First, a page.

India softens its stand on endosulfan | delhi | Hindustan Times
Today in New Delhi, India
May 24, 2017-Wednesday
-°C
New Delhi
  • Humidity
    -
  • Wind
    -

India softens its stand on endosulfan

Indian government representatives at the UN-backed Stockholm Convention signaled on Thursday that they would push for an “exception” to using endosulfan, farm insecticide, on 22 crops for a five-year time limit — a move independent observers at meet described as a “climb-down”.

delhi Updated: Apr 29, 2011 00:41 IST
Zia Haq

Indian government representatives at the UN-backed Stockholm Convention signaled on Thursday that they would push for an “exception” to using endosulfan, farm insecticide, on 22 crops for a five-year time limit — a move independent observers at meet described as a “climb-down”.

Asking for “exception” implies that the country will have to give up its stand that endosulfan is generally safe, Mohammed Asheel, an independent delegate representing Kerala told HT from Geneva.

However, an exception — in the event of a ban — will let India continue manufacturing and using endosulfan on 22 specific crops, which includes a wide array of food and non-food plants until a safer, cost-effective alternative is found.

Exceptional use of banned substances are permitted if it is for a specific critical purpose, such as use of DDT in areas where malaria is highly endemic.

“This (22 crops) is too long a list and virtually includes all major crops. India can seek another five years, citing lack of an alternative. It is a ploy to get around the ban,” Asheel said. China, he said, had sought exception for four crops.

Hectic consultations in the May 25–29 Stockholm Convention on Persistent Organic Pollutants are on to boost global action for a worldwide ban on 21 chemicals, including endosulfan, because they can threaten human health.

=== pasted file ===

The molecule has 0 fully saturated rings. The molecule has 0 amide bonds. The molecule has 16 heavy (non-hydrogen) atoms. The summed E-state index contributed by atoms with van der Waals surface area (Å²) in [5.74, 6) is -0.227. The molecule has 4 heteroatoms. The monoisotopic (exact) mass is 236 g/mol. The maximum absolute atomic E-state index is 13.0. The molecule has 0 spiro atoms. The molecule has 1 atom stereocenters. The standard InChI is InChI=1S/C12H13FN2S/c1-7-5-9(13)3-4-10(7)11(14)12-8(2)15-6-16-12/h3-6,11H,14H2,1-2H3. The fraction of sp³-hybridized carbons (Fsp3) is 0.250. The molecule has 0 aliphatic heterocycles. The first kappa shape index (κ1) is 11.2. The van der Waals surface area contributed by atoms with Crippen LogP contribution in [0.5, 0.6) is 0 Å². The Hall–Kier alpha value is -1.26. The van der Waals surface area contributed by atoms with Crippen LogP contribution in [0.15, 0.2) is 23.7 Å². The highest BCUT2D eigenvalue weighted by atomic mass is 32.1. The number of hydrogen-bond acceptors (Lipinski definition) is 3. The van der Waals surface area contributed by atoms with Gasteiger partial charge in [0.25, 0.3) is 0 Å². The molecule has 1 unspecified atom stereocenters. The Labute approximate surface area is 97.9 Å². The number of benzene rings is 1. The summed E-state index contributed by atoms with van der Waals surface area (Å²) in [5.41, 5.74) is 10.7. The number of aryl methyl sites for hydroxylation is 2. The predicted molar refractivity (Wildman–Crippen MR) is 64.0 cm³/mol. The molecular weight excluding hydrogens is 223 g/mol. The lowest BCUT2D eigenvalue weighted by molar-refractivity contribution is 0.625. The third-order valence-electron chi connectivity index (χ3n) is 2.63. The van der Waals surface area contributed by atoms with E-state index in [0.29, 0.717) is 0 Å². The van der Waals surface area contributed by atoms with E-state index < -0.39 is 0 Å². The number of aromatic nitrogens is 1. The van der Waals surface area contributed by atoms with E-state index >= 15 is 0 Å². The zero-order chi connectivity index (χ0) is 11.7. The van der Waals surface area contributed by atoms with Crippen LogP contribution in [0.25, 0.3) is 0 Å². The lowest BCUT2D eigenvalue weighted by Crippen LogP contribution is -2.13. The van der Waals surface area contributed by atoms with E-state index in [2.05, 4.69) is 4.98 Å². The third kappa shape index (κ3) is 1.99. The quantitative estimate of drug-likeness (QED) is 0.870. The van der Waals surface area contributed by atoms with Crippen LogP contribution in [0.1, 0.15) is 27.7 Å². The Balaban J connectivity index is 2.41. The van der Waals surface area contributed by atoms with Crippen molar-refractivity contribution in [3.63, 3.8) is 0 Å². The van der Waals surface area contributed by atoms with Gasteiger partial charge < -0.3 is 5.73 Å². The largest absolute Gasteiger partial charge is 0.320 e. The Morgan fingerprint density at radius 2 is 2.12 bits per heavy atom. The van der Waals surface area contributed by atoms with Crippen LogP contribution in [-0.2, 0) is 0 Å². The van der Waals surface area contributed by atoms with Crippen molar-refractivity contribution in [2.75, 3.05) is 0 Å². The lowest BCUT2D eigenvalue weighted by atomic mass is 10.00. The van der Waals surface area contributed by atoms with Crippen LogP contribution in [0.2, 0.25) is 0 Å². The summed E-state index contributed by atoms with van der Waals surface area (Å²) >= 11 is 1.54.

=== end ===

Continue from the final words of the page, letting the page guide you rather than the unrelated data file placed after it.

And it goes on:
India had opposed a ban and pressed for differing on the issue until 2013, even as a domestic campaign against the commonly used insecticide turned into a hot-button political issue.

India argues endosulfan is safe if used according to norms and the looming possibility of a ban could push up food costs and imperil food production, as the next cheapest alternative pesticide costs up to 10 times more.

Moreover, a ban threatens India’s domestic pesticide industry, the world’s largest producer of endosulfan, whose market is valued at over RS1,000 crore and half of which is consumed domestically.

A scientific probe on the use of endosulfan, which is going on in Kerala could take three years to conclude.

India’s take

An exception —in the event of a ban — will let India continue manufacture and use endosulfan on 22 specific crops, which includes a wide array of food and non-food plants until a safer, cost-effective alternative is found

India had opposed a ban and pressed for differing on the issue until 2013, even as a domestic campaign turned into a raging political issue

India argues endosulfan is safe if used according to norms. The looming possibility of a ban could push up food costs as the next cheapest alternative pesticide costs up to 10 times more